Roadtrippin' to the Quiet Corner of Connecticut

Ah. Meandering scenic roads, sprawling farms with classic red barns, and plenty of quiet. Bordering Rhode Island and Massachusetts, Connecticut’s northeastern most point has been dubbed the “Quiet Corner.” But that doesn't mean there’s nothing to do. Check out all of the awesomeness tucked into the Quiet Corner this spring.  And for more fun, check out our Mommy Poppins Spring Guide!

Here’s a little background on The Quiet Corner. This particular section of Connecticut lies within the designated National Heritage Corridor. The last green valley, as it has been called, is a corridor stretching along the Quinebaug and Shetucket Rivers. It represents the remaining substantial greenbelt stretching over 1,000 square miles between Washington and Boston. This means loads of quintessential barns with those charming split rail fences, stately town greens, cornfields, and roadside farm stands. It’s pastoral paradise.

Photo courtesy of Flickr

The Quiet Corner and its beloved scenic highway, Route 169, are most easily reached from I-395 or from I-84, which runs southwest to northeast through Connecticut. There is something so wonderful (and also so impulsive) about jumping behind the wheel of your car and taking an unexpected road trip. And yes, sometimes it’s more about the journey than the destination. But with children, there usually has to be a destination (like ice cream) in sight.

As the second longest national scenic byway in America, running for 32 miles between Lisbon and Woodstock, Route 169 has that two-lane country road experience country songs are made of. Here are some towns we suggest stopping by along the way.


Photo courtesy of Roseland Cottage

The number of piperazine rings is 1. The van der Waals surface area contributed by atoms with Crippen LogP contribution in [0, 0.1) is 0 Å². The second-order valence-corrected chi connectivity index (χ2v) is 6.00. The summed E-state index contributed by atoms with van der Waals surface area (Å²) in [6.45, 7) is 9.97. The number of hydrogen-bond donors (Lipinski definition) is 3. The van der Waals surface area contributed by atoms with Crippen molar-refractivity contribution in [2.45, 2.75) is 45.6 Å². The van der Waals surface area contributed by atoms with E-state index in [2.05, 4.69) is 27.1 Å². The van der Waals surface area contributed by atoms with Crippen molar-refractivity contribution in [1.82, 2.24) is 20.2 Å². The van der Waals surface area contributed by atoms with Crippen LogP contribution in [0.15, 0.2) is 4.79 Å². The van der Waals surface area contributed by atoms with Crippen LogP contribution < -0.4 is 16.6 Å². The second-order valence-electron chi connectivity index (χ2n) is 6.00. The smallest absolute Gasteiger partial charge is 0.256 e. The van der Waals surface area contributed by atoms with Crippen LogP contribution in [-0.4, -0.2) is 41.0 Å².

First, visit that famously pink house, a historic gothic revival with picturesque grounds. A tour of the Roseland Cottage takes you through the summer home of silk-tycoon, Henry C. Bowen. Here you’ll see where the Bowen’s threw lavish Fourth of July parties and you’ll get a chance to enter the oldest bowling alley in America. The Rose Cottage sits on more than 60 stunning acres perfect to play on and explore. Complete with a playground, Roseland Park is the perfect place for planning a family picnic. Bring a fishing pole and cast a line at the lake!


Set against almost 700 acres of rolling hills, pastures and woodland, the Pomfret Conservation Center managed by the Connecticut Audubon beckons you to take a walk on over 10 miles of trails and count the number of bird species you spy. Over 210 have been sighted here. After, have lunch at the Vanilla Bean Café which has always been the forerunner of foodie-approved, locally sourced restaurants, even when it opened 28 years ago on this bucolic corner of Pomfret. For nearly 30 years, the Vanilla Bean Café is still known for soups and sandwiches.

Photo courtesy of We-Li-Kit Ice Cream Stand

We might also recommend checking out We-Lik-It Ice Cream Stand on the Rich Family Farm in Pomfret. This ice cream stand won Yankee Magazine’s Editor’s Choice for its delicious ice cream that comes fresh from the dairy farm. And, paired with a hay ride, who can resist? Not I. Open daily from noon to 8pm, We-Li-KIt serves up its premium hand crafted ice cream in dozens of flavors. And, on Fridays, Saturdays, and Sundays they'll be dishing up New England Clam Chowder and clam cakes. 


Photo courtesy of Creamery Brook Bison 

With more than ninety bison, tours, and a petting zoo, Creamery Brook Bison in Brooklyn is easily one of the most popular farms in the state. There are plenty of animals to see and feed on Tanner’s farm, though obviously the stars of the show are those buffalo that roam about inside their fenced-in pasture. Take a wagon ride through a herd of bison and you’ll definitely feel like you're back in the wild west.


Photo Courtesy of Smiffsden

Enjoy a little piece of NASCAR without having to leave the comfort of the countryside at Thompson Speedway Motorsports Park. In addition to the raceway is an 18-hole golf course. Located on the grounds of Thompson Speedway Motorsports Park, the Raceway Restaurant – or, as it is known by locals as the Clubhouse – has been serving great food and drinks to racers and race fans for 74 years.

Cover photo courtesy of Drive Connecticut

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